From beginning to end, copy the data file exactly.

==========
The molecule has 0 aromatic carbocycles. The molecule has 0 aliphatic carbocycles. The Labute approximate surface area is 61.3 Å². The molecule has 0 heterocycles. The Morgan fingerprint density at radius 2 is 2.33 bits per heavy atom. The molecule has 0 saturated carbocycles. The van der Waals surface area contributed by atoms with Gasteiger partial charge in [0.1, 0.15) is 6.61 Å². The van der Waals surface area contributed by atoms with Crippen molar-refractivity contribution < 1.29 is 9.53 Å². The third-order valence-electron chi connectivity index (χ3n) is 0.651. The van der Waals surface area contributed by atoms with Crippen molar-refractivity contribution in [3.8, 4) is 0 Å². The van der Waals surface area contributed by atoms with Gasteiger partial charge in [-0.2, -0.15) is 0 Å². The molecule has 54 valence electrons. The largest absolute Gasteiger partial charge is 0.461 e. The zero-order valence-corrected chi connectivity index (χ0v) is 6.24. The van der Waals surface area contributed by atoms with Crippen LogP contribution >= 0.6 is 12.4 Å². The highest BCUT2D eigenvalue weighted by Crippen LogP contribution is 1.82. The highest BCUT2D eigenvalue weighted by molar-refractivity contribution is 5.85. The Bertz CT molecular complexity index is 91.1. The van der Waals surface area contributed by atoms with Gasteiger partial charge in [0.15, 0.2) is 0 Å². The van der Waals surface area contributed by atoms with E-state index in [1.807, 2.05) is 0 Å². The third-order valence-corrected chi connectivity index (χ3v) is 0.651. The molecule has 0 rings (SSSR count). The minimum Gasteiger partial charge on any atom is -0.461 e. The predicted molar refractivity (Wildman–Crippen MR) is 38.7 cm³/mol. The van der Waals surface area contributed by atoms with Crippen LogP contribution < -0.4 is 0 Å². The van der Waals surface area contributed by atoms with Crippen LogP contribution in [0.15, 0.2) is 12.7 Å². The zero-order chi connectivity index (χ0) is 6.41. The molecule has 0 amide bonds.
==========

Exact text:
The molecule has 0 aromatic carbocycles. The molecule has 0 aliphatic carbocycles. The Labute approximate surface area is 61.3 Å². The molecule has 0 heterocycles. The Morgan fingerprint density at radius 2 is 2.33 bits per heavy atom. The molecule has 0 saturated carbocycles. The van der Waals surface area contributed by atoms with Gasteiger partial charge in [0.1, 0.15) is 6.61 Å². The van der Waals surface area contributed by atoms with Crippen molar-refractivity contribution < 1.29 is 9.53 Å². The third-order valence-electron chi connectivity index (χ3n) is 0.651. The van der Waals surface area contributed by atoms with Crippen molar-refractivity contribution in [3.8, 4) is 0 Å². The van der Waals surface area contributed by atoms with Gasteiger partial charge in [-0.2, -0.15) is 0 Å². The molecule has 54 valence electrons. The largest absolute Gasteiger partial charge is 0.461 e. The zero-order valence-corrected chi connectivity index (χ0v) is 6.24. The van der Waals surface area contributed by atoms with Crippen LogP contribution >= 0.6 is 12.4 Å². The highest BCUT2D eigenvalue weighted by Crippen LogP contribution is 1.82. The highest BCUT2D eigenvalue weighted by molar-refractivity contribution is 5.85. The Bertz CT molecular complexity index is 91.1. The van der Waals surface area contributed by atoms with Gasteiger partial charge in [0.15, 0.2) is 0 Å². The van der Waals surface area contributed by atoms with E-state index in [1.807, 2.05) is 0 Å². The third-order valence-corrected chi connectivity index (χ3v) is 0.651. The molecule has 0 rings (SSSR count). The minimum Gasteiger partial charge on any atom is -0.461 e. The predicted molar refractivity (Wildman–Crippen MR) is 38.7 cm³/mol. The van der Waals surface area contributed by atoms with Crippen LogP contribution < -0.4 is 0 Å². The van der Waals surface area contributed by atoms with Crippen LogP contribution in [0.15, 0.2) is 12.7 Å². The zero-order chi connectivity index (χ0) is 6.41. The molecule has 0 amide bonds.